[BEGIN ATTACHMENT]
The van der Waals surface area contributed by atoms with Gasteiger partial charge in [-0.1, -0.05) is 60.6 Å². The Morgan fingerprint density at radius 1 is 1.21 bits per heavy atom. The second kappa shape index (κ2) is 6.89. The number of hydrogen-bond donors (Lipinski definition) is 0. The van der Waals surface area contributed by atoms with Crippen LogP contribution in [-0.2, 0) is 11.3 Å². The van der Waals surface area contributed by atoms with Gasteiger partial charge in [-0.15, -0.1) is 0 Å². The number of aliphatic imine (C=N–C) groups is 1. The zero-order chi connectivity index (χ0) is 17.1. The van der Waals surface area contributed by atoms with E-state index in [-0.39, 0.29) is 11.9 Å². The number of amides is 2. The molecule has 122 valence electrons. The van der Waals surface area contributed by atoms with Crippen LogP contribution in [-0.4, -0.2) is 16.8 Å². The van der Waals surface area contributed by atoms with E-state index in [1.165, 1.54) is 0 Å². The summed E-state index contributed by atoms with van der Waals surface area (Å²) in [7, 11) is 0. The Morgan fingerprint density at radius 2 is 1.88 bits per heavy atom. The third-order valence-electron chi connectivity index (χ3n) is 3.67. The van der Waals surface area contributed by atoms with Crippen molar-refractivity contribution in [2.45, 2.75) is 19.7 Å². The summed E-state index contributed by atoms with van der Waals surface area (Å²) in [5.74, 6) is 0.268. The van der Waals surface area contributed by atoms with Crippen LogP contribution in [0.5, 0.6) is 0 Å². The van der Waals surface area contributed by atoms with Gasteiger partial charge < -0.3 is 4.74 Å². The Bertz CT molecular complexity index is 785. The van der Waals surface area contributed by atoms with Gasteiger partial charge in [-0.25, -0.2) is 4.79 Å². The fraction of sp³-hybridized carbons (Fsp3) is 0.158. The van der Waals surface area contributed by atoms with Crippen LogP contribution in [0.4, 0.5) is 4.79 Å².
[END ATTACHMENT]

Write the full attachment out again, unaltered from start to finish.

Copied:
The van der Waals surface area contributed by atoms with Gasteiger partial charge in [-0.1, -0.05) is 60.6 Å². The Morgan fingerprint density at radius 1 is 1.21 bits per heavy atom. The second kappa shape index (κ2) is 6.89. The number of hydrogen-bond donors (Lipinski definition) is 0. The van der Waals surface area contributed by atoms with Crippen LogP contribution in [-0.2, 0) is 11.3 Å². The van der Waals surface area contributed by atoms with Gasteiger partial charge in [-0.15, -0.1) is 0 Å². The number of aliphatic imine (C=N–C) groups is 1. The zero-order chi connectivity index (χ0) is 17.1. The van der Waals surface area contributed by atoms with E-state index in [-0.39, 0.29) is 11.9 Å². The number of amides is 2. The molecule has 122 valence electrons. The van der Waals surface area contributed by atoms with Crippen LogP contribution in [-0.4, -0.2) is 16.8 Å². The van der Waals surface area contributed by atoms with E-state index in [1.165, 1.54) is 0 Å². The summed E-state index contributed by atoms with van der Waals surface area (Å²) in [7, 11) is 0. The Morgan fingerprint density at radius 2 is 1.88 bits per heavy atom. The third-order valence-electron chi connectivity index (χ3n) is 3.67. The van der Waals surface area contributed by atoms with Crippen molar-refractivity contribution in [2.45, 2.75) is 19.7 Å². The summed E-state index contributed by atoms with van der Waals surface area (Å²) in [5.74, 6) is 0.268. The van der Waals surface area contributed by atoms with Crippen LogP contribution in [0.5, 0.6) is 0 Å². The van der Waals surface area contributed by atoms with Gasteiger partial charge < -0.3 is 4.74 Å². The Bertz CT molecular complexity index is 785. The van der Waals surface area contributed by atoms with Gasteiger partial charge in [-0.25, -0.2) is 4.79 Å². The fraction of sp³-hybridized carbons (Fsp3) is 0.158. The van der Waals surface area contributed by atoms with Crippen LogP contribution in [0.4, 0.5) is 4.79 Å².